“Of course, Doctor. It may be hard for you to believe, but I’ve got a lot of respect for you—why, I even read a monograph you wrote once.” Kelly laughed. “
of it, at any rate.”
“I’m gratified,” Kreizler answered. “But tell me—knowing as little as I do about the murders you speak of, I am, nevertheless, curious as to what possible reason you can have for inflaming, and perhaps endangering, people who have nothing to do with the matter?”
I endangering them, Doctor?”
“Surely you realize that such behavior as yours can only lead to wider civil unrest and violence. A great many innocent people are likely to be hurt, and still more jailed.”
“That’s right, Kelly,” I added. “In a town like this what you’re starting could get out of hand pretty damned quickly.”
Kelly thought about that for a few moments, without ever losing his smile. “Let me ask
something, Moore—horse races go off every day, but the average guy only takes an interest in the ones he’s betting on. Why’s that?”
“Why?” I said, a bit confused. “Well, because if you’ve got no stake in it…”
“There you are, then,” Kelly interjected, chuckling thoughtfully. “You two gentlemen sit here talking about this city and civil unrest and all of that—but what stake do
have in it? What do I care if New York burns to the ground? Whoever’s still standing when it’s over is going to want a drink and someone to spend a lonely hour with—and I’ll be here to supply those items.”
“In that case,” Kreizler said, “why concern yourself with the matter at all?”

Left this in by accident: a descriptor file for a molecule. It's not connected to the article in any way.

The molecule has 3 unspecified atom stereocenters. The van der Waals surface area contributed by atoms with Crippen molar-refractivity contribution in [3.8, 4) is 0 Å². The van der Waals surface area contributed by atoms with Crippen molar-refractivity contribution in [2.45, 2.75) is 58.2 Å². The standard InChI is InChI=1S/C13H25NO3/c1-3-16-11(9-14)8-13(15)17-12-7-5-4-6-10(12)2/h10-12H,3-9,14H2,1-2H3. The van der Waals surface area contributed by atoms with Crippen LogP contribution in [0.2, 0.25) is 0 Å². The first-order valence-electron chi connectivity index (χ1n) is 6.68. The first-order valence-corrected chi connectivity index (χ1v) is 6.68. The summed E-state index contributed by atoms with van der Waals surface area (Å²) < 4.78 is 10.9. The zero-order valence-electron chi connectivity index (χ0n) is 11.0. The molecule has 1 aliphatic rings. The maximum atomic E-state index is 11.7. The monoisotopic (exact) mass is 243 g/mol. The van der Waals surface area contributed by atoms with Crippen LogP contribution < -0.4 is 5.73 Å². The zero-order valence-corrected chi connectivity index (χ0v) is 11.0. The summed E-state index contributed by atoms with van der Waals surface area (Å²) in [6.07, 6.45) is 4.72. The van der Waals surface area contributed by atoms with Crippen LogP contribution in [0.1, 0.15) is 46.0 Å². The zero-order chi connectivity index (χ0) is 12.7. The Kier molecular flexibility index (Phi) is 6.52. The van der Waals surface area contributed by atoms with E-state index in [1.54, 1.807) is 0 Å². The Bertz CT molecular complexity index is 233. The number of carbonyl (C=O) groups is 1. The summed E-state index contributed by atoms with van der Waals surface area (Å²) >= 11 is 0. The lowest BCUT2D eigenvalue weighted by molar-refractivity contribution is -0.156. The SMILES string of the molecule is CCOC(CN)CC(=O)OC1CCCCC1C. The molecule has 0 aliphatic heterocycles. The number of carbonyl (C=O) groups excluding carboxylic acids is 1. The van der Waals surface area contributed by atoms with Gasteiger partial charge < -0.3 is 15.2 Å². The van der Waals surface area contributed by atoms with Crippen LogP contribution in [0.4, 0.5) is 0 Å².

me.” For the first time, Kelly’s face went straight. “That’s right, Doctor—it riles me. Those pigs back there get fed all that slop about society by the boys on Fifth Avenue just as soon as they’re off the boat, and what do they do? They knock themselves out trying to eat every bit of it. It’s a sucker bet, a crooked game, whatever you want to call it, and there’s a part of me that just wouldn’t mind seeing it go the other way for a little while.” His amiable grin suddenly returned. “Or maybe there are deeper reasons for my attitude, Doctor. Maybe you could find something in the—the
of my life that would explain it, if you had access to that kind of information.” The remark surprised me considerably, and I could see that Kreizler, too, hadn’t expected it. There was something very intimidating about Kelly’s rough-hewn intellectual agility: a sense that here was a man who could pose a serious threat on any number of levels. “But whatever the reasons,” our host went on brightly, glancing out of the carriage, “I’m enjoying this entire affair
“Enough,” Kreizler pressed, “to complicate a solution?”